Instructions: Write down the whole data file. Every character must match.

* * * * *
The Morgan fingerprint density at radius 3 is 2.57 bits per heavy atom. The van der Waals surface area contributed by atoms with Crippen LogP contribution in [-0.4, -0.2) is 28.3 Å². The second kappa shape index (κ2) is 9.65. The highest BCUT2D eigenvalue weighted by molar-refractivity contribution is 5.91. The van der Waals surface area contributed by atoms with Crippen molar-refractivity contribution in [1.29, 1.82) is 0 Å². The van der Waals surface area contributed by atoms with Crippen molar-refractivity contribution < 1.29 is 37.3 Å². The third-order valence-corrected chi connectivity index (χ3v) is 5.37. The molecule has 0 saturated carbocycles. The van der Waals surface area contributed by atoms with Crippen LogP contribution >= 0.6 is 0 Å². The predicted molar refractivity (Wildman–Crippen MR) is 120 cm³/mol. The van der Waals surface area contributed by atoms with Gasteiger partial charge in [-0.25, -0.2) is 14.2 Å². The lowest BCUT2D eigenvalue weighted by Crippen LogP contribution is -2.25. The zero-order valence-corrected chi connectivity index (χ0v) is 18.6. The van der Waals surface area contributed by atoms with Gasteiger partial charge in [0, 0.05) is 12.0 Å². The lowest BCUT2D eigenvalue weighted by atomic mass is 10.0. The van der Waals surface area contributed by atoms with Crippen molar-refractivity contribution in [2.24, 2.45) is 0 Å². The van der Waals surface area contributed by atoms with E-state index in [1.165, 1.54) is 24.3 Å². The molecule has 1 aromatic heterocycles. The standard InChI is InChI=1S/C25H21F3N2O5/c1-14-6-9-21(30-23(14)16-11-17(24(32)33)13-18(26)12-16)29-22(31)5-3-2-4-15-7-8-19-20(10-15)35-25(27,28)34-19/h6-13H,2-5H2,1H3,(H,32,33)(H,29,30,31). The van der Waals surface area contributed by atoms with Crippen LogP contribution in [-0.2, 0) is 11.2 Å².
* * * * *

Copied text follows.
The Morgan fingerprint density at radius 3 is 2.57 bits per heavy atom. The van der Waals surface area contributed by atoms with Crippen LogP contribution in [-0.4, -0.2) is 28.3 Å². The second kappa shape index (κ2) is 9.65. The highest BCUT2D eigenvalue weighted by molar-refractivity contribution is 5.91. The van der Waals surface area contributed by atoms with Crippen molar-refractivity contribution in [1.29, 1.82) is 0 Å². The van der Waals surface area contributed by atoms with Crippen molar-refractivity contribution < 1.29 is 37.3 Å². The third-order valence-corrected chi connectivity index (χ3v) is 5.37. The molecule has 0 saturated carbocycles. The van der Waals surface area contributed by atoms with Crippen LogP contribution >= 0.6 is 0 Å². The predicted molar refractivity (Wildman–Crippen MR) is 120 cm³/mol. The van der Waals surface area contributed by atoms with Gasteiger partial charge in [-0.25, -0.2) is 14.2 Å². The lowest BCUT2D eigenvalue weighted by Crippen LogP contribution is -2.25. The zero-order valence-corrected chi connectivity index (χ0v) is 18.6. The van der Waals surface area contributed by atoms with Gasteiger partial charge in [0, 0.05) is 12.0 Å². The lowest BCUT2D eigenvalue weighted by atomic mass is 10.0. The van der Waals surface area contributed by atoms with Crippen molar-refractivity contribution in [2.24, 2.45) is 0 Å². The van der Waals surface area contributed by atoms with E-state index in [1.165, 1.54) is 24.3 Å². The molecule has 1 aromatic heterocycles. The standard InChI is InChI=1S/C25H21F3N2O5/c1-14-6-9-21(30-23(14)16-11-17(24(32)33)13-18(26)12-16)29-22(31)5-3-2-4-15-7-8-19-20(10-15)35-25(27,28)34-19/h6-13H,2-5H2,1H3,(H,32,33)(H,29,30,31). The van der Waals surface area contributed by atoms with Crippen LogP contribution in [-0.2, 0) is 11.2 Å².